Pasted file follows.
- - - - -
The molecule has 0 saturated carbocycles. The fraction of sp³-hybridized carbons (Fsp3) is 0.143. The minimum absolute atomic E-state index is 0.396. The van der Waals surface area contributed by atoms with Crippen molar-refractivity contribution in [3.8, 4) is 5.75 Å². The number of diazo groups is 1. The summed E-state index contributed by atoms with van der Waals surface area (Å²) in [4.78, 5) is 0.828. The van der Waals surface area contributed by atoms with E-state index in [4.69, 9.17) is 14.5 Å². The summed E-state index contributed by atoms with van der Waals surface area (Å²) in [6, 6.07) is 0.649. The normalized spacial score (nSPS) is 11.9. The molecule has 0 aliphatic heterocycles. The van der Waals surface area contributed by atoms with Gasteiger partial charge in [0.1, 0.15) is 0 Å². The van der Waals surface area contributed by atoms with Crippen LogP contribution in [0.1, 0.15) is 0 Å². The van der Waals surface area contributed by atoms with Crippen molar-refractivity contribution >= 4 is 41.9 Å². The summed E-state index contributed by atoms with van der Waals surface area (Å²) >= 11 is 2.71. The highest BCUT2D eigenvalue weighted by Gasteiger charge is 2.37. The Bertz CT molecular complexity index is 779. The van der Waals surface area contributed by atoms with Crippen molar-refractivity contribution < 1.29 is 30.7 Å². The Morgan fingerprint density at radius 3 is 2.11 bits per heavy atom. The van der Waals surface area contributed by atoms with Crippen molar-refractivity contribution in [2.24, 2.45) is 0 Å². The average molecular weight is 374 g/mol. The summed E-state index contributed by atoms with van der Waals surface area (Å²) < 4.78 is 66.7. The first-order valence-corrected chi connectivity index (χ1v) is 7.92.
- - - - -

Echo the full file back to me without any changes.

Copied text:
The molecule has 0 saturated carbocycles. The fraction of sp³-hybridized carbons (Fsp3) is 0.143. The minimum absolute atomic E-state index is 0.396. The van der Waals surface area contributed by atoms with Crippen molar-refractivity contribution in [3.8, 4) is 5.75 Å². The number of diazo groups is 1. The summed E-state index contributed by atoms with van der Waals surface area (Å²) in [4.78, 5) is 0.828. The van der Waals surface area contributed by atoms with E-state index in [4.69, 9.17) is 14.5 Å². The summed E-state index contributed by atoms with van der Waals surface area (Å²) in [6, 6.07) is 0.649. The normalized spacial score (nSPS) is 11.9. The molecule has 0 aliphatic heterocycles. The van der Waals surface area contributed by atoms with Gasteiger partial charge in [0.1, 0.15) is 0 Å². The van der Waals surface area contributed by atoms with Crippen LogP contribution in [0.1, 0.15) is 0 Å². The van der Waals surface area contributed by atoms with Crippen molar-refractivity contribution >= 4 is 41.9 Å². The summed E-state index contributed by atoms with van der Waals surface area (Å²) >= 11 is 2.71. The highest BCUT2D eigenvalue weighted by Gasteiger charge is 2.37. The Bertz CT molecular complexity index is 779. The van der Waals surface area contributed by atoms with Crippen molar-refractivity contribution < 1.29 is 30.7 Å². The Morgan fingerprint density at radius 3 is 2.11 bits per heavy atom. The van der Waals surface area contributed by atoms with Crippen molar-refractivity contribution in [2.24, 2.45) is 0 Å². The average molecular weight is 374 g/mol. The summed E-state index contributed by atoms with van der Waals surface area (Å²) < 4.78 is 66.7. The first-order valence-corrected chi connectivity index (χ1v) is 7.92.